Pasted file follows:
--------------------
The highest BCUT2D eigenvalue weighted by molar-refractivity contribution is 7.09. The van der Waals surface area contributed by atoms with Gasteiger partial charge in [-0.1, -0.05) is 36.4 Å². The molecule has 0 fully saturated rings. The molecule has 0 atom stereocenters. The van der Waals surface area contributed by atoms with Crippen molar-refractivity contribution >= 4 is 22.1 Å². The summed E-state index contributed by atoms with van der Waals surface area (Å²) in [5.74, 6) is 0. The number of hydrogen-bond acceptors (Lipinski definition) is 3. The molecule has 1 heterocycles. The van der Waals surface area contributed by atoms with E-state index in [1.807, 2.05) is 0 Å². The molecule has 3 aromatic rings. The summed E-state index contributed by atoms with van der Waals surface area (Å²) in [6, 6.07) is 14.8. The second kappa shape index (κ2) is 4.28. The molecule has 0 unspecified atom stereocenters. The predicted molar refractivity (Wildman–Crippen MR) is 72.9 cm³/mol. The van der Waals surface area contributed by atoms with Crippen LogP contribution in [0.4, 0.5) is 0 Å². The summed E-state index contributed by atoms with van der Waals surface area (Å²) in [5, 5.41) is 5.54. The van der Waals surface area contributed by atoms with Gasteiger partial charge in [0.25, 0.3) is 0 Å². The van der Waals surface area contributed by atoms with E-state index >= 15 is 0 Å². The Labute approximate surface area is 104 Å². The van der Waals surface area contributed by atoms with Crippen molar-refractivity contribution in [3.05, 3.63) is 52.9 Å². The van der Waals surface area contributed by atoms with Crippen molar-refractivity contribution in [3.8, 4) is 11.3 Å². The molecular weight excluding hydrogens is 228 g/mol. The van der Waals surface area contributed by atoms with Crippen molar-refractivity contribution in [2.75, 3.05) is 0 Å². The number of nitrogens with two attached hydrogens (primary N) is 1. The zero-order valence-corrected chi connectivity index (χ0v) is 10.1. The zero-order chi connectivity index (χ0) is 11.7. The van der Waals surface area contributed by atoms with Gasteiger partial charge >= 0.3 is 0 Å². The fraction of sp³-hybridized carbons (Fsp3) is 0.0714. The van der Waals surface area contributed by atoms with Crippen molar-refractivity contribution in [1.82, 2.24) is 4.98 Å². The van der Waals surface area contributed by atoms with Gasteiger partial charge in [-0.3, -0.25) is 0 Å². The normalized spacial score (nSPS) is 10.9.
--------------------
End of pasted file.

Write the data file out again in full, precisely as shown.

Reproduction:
The highest BCUT2D eigenvalue weighted by molar-refractivity contribution is 7.09. The van der Waals surface area contributed by atoms with Gasteiger partial charge in [-0.1, -0.05) is 36.4 Å². The molecule has 0 fully saturated rings. The molecule has 0 atom stereocenters. The van der Waals surface area contributed by atoms with Crippen molar-refractivity contribution >= 4 is 22.1 Å². The summed E-state index contributed by atoms with van der Waals surface area (Å²) in [5.74, 6) is 0. The number of hydrogen-bond acceptors (Lipinski definition) is 3. The molecule has 1 heterocycles. The van der Waals surface area contributed by atoms with E-state index in [1.807, 2.05) is 0 Å². The molecule has 3 aromatic rings. The summed E-state index contributed by atoms with van der Waals surface area (Å²) in [6, 6.07) is 14.8. The second kappa shape index (κ2) is 4.28. The molecule has 0 unspecified atom stereocenters. The predicted molar refractivity (Wildman–Crippen MR) is 72.9 cm³/mol. The van der Waals surface area contributed by atoms with Crippen LogP contribution in [0.4, 0.5) is 0 Å². The summed E-state index contributed by atoms with van der Waals surface area (Å²) in [5, 5.41) is 5.54. The van der Waals surface area contributed by atoms with Gasteiger partial charge in [0.25, 0.3) is 0 Å². The van der Waals surface area contributed by atoms with E-state index >= 15 is 0 Å². The Labute approximate surface area is 104 Å². The van der Waals surface area contributed by atoms with Crippen molar-refractivity contribution in [3.05, 3.63) is 52.9 Å². The van der Waals surface area contributed by atoms with Crippen molar-refractivity contribution in [3.8, 4) is 11.3 Å². The molecular weight excluding hydrogens is 228 g/mol. The van der Waals surface area contributed by atoms with Crippen molar-refractivity contribution in [2.75, 3.05) is 0 Å². The number of nitrogens with two attached hydrogens (primary N) is 1. The zero-order valence-corrected chi connectivity index (χ0v) is 10.1. The zero-order chi connectivity index (χ0) is 11.7. The van der Waals surface area contributed by atoms with Gasteiger partial charge >= 0.3 is 0 Å². The fraction of sp³-hybridized carbons (Fsp3) is 0.0714. The van der Waals surface area contributed by atoms with Crippen molar-refractivity contribution in [1.82, 2.24) is 4.98 Å². The van der Waals surface area contributed by atoms with Gasteiger partial charge in [-0.3, -0.25) is 0 Å². The normalized spacial score (nSPS) is 10.9.